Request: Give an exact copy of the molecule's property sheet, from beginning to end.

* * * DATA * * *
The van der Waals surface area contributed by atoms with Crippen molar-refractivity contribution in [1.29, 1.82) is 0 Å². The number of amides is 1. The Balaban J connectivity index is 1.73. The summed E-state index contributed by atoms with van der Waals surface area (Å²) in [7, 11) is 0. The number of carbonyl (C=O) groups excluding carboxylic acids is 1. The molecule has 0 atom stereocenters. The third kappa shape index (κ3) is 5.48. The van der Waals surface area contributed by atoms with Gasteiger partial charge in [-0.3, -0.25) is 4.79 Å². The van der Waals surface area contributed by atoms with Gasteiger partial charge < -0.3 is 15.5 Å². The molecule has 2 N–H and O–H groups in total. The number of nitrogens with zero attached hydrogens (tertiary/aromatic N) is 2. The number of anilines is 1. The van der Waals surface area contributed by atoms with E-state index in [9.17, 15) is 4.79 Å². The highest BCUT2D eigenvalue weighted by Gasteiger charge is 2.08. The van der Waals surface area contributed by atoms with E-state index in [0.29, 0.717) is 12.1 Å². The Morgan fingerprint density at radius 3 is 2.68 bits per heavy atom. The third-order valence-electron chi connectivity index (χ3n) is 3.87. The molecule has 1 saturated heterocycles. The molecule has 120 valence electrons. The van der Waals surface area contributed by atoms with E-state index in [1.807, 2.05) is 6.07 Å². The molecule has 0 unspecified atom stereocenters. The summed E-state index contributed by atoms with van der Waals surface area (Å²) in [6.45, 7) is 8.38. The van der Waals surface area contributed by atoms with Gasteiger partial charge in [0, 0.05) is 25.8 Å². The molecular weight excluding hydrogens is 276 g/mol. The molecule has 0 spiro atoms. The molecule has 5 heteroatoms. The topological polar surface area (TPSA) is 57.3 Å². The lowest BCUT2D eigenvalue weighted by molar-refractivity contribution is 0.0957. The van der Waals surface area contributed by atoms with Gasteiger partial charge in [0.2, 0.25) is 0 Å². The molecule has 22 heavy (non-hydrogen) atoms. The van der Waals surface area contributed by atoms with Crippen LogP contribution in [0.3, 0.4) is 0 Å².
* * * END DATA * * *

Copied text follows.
The van der Waals surface area contributed by atoms with Crippen molar-refractivity contribution in [1.29, 1.82) is 0 Å². The number of amides is 1. The Balaban J connectivity index is 1.73. The summed E-state index contributed by atoms with van der Waals surface area (Å²) in [7, 11) is 0. The number of carbonyl (C=O) groups excluding carboxylic acids is 1. The molecule has 0 atom stereocenters. The third kappa shape index (κ3) is 5.48. The van der Waals surface area contributed by atoms with Gasteiger partial charge in [-0.3, -0.25) is 4.79 Å². The van der Waals surface area contributed by atoms with Gasteiger partial charge < -0.3 is 15.5 Å². The molecule has 2 N–H and O–H groups in total. The number of nitrogens with zero attached hydrogens (tertiary/aromatic N) is 2. The number of anilines is 1. The van der Waals surface area contributed by atoms with E-state index in [9.17, 15) is 4.79 Å². The highest BCUT2D eigenvalue weighted by Gasteiger charge is 2.08. The van der Waals surface area contributed by atoms with E-state index in [0.29, 0.717) is 12.1 Å². The Morgan fingerprint density at radius 3 is 2.68 bits per heavy atom. The third-order valence-electron chi connectivity index (χ3n) is 3.87. The molecule has 1 saturated heterocycles. The molecule has 120 valence electrons. The van der Waals surface area contributed by atoms with E-state index in [1.807, 2.05) is 6.07 Å². The molecule has 0 unspecified atom stereocenters. The summed E-state index contributed by atoms with van der Waals surface area (Å²) in [6.45, 7) is 8.38. The van der Waals surface area contributed by atoms with Gasteiger partial charge in [0, 0.05) is 25.8 Å². The molecular weight excluding hydrogens is 276 g/mol. The molecule has 0 spiro atoms. The molecule has 5 heteroatoms. The topological polar surface area (TPSA) is 57.3 Å². The lowest BCUT2D eigenvalue weighted by molar-refractivity contribution is 0.0957. The van der Waals surface area contributed by atoms with Gasteiger partial charge in [0.2, 0.25) is 0 Å². The molecule has 22 heavy (non-hydrogen) atoms. The van der Waals surface area contributed by atoms with Crippen LogP contribution in [0.3, 0.4) is 0 Å².